Empire Cinema

5-6 Leicester Square,
London, WC2H 7NA

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Empire Leicester Square marquee with new IMAX sign

Viewing: Photo | Street View

The Empire Theatre was designed and built as a music hall by architect Thomas Verity and could seat 3,000. It opened on 17th April 1884. The old Pit seating entrance can still be seen today if you go around to the left of the theatre into Leicester Street. In 1893 a new facade and foyer was built on Leicester Square, designed by Frank T. Verity. This facade and entrance is what is seen today, as on 22nd January 1927, the old Empire Theatre was closed, after it had been taken over by Loew’s Inc. in 1925. The auditorium was demolished and a new one built to the plans of Scottish born theatre architect Thomas W. Lamb (from the USA) assisted by F.W. Boettcher (from the UK) and associated architect was Frederick G.M. Chancellor of the noted UK theatre architectural firm Frank Matcham & Company.

The new Empire Theatre opened on 8th November 1928 with Norma Shearer in “Trelawney of the Wells” and for the following 33 years became the London premier home to MGM feature films. It housed 3,330 seats in its massive and decorative auditorium. There were 1,916 seats in the stalls, 180 loge seats in the front of the circle and the remainder of the circle seated 1,234. The Empire Theatre had a fully equipped stage and for a period in the late-1940’s until February 1952, it was put to full use when a stage show accompanied the main feature film. The proscenium was 54 feet wide and the stage 35 feet deep. It was equipped with a WurliTzer 4Manual/21Rank organ. The Leicester Square landmark also had an opulent lobby and all the normal regalia of an American movie palace, its interior resembled the Adam style Thomas Lamb designed Capitol Theatre in Manhattan, New York, its exterior is in the Italian Renaissance style.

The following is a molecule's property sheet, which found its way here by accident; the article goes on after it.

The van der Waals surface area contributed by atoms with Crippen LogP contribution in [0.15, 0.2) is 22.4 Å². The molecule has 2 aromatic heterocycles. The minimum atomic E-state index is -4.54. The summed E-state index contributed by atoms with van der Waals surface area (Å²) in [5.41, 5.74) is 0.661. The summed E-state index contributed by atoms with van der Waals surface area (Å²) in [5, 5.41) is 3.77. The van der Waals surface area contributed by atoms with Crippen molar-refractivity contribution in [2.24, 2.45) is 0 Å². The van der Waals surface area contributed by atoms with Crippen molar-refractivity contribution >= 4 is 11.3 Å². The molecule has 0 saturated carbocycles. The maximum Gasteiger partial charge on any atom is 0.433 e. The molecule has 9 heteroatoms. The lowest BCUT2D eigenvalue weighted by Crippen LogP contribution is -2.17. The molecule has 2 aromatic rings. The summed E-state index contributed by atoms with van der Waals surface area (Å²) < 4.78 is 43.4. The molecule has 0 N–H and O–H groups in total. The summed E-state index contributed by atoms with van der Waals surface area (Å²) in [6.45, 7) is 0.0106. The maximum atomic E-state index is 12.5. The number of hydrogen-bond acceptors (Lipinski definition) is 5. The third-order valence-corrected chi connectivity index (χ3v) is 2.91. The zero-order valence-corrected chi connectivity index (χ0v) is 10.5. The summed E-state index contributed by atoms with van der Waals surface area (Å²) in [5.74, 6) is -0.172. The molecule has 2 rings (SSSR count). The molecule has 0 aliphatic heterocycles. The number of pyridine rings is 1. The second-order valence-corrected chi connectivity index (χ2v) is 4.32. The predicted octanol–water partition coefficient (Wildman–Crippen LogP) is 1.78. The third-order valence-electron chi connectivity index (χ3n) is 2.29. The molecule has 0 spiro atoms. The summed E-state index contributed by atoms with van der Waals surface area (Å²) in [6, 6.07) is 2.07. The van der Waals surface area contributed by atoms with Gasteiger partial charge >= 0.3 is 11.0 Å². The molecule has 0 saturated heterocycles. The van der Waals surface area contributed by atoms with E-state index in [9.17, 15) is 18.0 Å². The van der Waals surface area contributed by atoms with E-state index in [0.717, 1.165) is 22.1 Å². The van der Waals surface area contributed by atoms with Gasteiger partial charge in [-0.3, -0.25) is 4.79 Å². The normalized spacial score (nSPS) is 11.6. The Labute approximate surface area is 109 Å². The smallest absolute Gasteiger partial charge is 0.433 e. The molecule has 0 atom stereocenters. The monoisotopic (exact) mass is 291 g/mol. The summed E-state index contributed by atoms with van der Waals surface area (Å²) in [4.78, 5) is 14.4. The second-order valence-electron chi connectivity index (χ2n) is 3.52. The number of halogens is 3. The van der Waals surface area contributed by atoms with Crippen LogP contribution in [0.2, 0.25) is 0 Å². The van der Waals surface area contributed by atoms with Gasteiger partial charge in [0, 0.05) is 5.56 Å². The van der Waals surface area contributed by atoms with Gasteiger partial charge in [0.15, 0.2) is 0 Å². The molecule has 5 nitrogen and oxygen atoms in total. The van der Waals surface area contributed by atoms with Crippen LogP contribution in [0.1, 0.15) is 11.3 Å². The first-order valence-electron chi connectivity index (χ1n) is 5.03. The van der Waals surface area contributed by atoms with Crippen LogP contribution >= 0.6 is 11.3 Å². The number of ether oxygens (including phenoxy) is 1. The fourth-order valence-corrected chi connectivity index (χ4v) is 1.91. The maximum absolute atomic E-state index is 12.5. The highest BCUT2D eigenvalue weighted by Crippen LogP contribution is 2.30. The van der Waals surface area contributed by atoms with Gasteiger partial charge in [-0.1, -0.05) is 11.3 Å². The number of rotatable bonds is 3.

Of course, as the Empire Theatre was Loew’s premier theatre in the UK, all the MGM films which opened at the Empire Theatre over the years were UK premiere presentations, as were the occasional productions from other studios, but there were also many special premieres over the years: the first of these being a midnight charity premiere-4th September 1935 Eleanor Powell in “Broadway Melody of 1936”, gala late night premiere-31st March 1938 Robert Taylor “A Yank at Oxford”, evening premiere-concurrent with the Palace Theatre and the Ritz Cinema 18th April 1940 Vivien Leigh “Gone With the Wind” (which ran at the Empire Theatre for 12 weeks), Charity Premiere-10th August 1944 Irene Dunne “The White Cliffs of Dover”, Royal Command Performance (the first to be held)-1st November 1946 David Niven “A Matter of Life and Death”, Royal Command Performance-29th November 1948 John Mills “Scott of the Antarctic”, Royal Command Performance-30th October 1950 Irene Dunne “The Mudlark”, Royal Premiere-12th June 1952 Robert Taylor “Ivanhoe”, Royal Film Performance-27th October 1952 Mario Lanza “Because Your Mine”, Royal Film Performance-15th November 1954 Stewart Granger “Beau Brummel”, Royal World Premiere-16th May 1955 Richard Todd “The Dam Busters”, Royal Charity Premiere-16th November 1955 Jose Ferrer “Cockleshell Heroes”, Gala Charity Premiere-19th September 1956 Marlon Brando “Guys and Dolls”, Royal Charity Premiere-29th June 1957 Marlon Brando “Teahouse of the August Moon”, The Royal Film Performance-2nd February 1959 Alec Guinness “The Horses Mouth”.